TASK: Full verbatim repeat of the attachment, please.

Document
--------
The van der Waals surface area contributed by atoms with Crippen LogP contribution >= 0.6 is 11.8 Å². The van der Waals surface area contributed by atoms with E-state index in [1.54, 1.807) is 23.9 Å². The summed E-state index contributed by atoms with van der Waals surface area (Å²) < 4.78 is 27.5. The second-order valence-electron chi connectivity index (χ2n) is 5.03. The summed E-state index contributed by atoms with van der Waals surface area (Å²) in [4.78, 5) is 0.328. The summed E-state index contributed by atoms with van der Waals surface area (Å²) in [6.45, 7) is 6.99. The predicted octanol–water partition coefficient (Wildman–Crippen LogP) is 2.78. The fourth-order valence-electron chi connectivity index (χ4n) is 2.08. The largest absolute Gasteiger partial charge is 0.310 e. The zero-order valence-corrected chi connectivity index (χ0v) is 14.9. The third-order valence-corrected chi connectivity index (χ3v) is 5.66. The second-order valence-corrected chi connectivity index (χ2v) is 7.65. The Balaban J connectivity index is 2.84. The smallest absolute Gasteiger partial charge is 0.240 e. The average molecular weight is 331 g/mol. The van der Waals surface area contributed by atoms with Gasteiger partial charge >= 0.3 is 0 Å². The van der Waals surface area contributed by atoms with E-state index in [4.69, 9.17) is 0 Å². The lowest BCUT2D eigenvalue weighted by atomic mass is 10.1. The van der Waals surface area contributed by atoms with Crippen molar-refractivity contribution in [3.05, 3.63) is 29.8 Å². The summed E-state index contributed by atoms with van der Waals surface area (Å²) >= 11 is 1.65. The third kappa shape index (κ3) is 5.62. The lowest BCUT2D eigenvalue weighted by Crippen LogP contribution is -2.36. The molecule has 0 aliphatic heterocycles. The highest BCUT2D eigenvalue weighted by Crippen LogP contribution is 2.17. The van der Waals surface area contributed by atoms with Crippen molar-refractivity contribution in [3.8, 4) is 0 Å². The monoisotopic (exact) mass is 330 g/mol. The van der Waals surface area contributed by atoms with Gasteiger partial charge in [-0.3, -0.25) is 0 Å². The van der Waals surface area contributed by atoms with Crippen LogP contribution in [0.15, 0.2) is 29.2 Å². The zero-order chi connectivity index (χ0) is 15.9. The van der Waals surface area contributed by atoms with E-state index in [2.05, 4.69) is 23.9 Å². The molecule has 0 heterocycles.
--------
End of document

The van der Waals surface area contributed by atoms with Crippen LogP contribution >= 0.6 is 11.8 Å². The van der Waals surface area contributed by atoms with E-state index in [1.54, 1.807) is 23.9 Å². The summed E-state index contributed by atoms with van der Waals surface area (Å²) < 4.78 is 27.5. The second-order valence-electron chi connectivity index (χ2n) is 5.03. The summed E-state index contributed by atoms with van der Waals surface area (Å²) in [4.78, 5) is 0.328. The summed E-state index contributed by atoms with van der Waals surface area (Å²) in [6.45, 7) is 6.99. The predicted octanol–water partition coefficient (Wildman–Crippen LogP) is 2.78. The fourth-order valence-electron chi connectivity index (χ4n) is 2.08. The largest absolute Gasteiger partial charge is 0.310 e. The zero-order valence-corrected chi connectivity index (χ0v) is 14.9. The third-order valence-corrected chi connectivity index (χ3v) is 5.66. The second-order valence-corrected chi connectivity index (χ2v) is 7.65. The Balaban J connectivity index is 2.84. The smallest absolute Gasteiger partial charge is 0.240 e. The average molecular weight is 331 g/mol. The van der Waals surface area contributed by atoms with Gasteiger partial charge >= 0.3 is 0 Å². The van der Waals surface area contributed by atoms with E-state index in [4.69, 9.17) is 0 Å². The lowest BCUT2D eigenvalue weighted by atomic mass is 10.1. The van der Waals surface area contributed by atoms with Crippen molar-refractivity contribution in [3.05, 3.63) is 29.8 Å². The summed E-state index contributed by atoms with van der Waals surface area (Å²) >= 11 is 1.65. The third kappa shape index (κ3) is 5.62. The lowest BCUT2D eigenvalue weighted by Crippen LogP contribution is -2.36. The molecule has 0 aliphatic heterocycles. The highest BCUT2D eigenvalue weighted by Crippen LogP contribution is 2.17. The van der Waals surface area contributed by atoms with Crippen molar-refractivity contribution in [3.8, 4) is 0 Å². The monoisotopic (exact) mass is 330 g/mol. The van der Waals surface area contributed by atoms with Gasteiger partial charge in [-0.3, -0.25) is 0 Å². The van der Waals surface area contributed by atoms with Crippen LogP contribution in [0.15, 0.2) is 29.2 Å². The zero-order chi connectivity index (χ0) is 15.9. The van der Waals surface area contributed by atoms with E-state index in [2.05, 4.69) is 23.9 Å². The molecule has 0 heterocycles.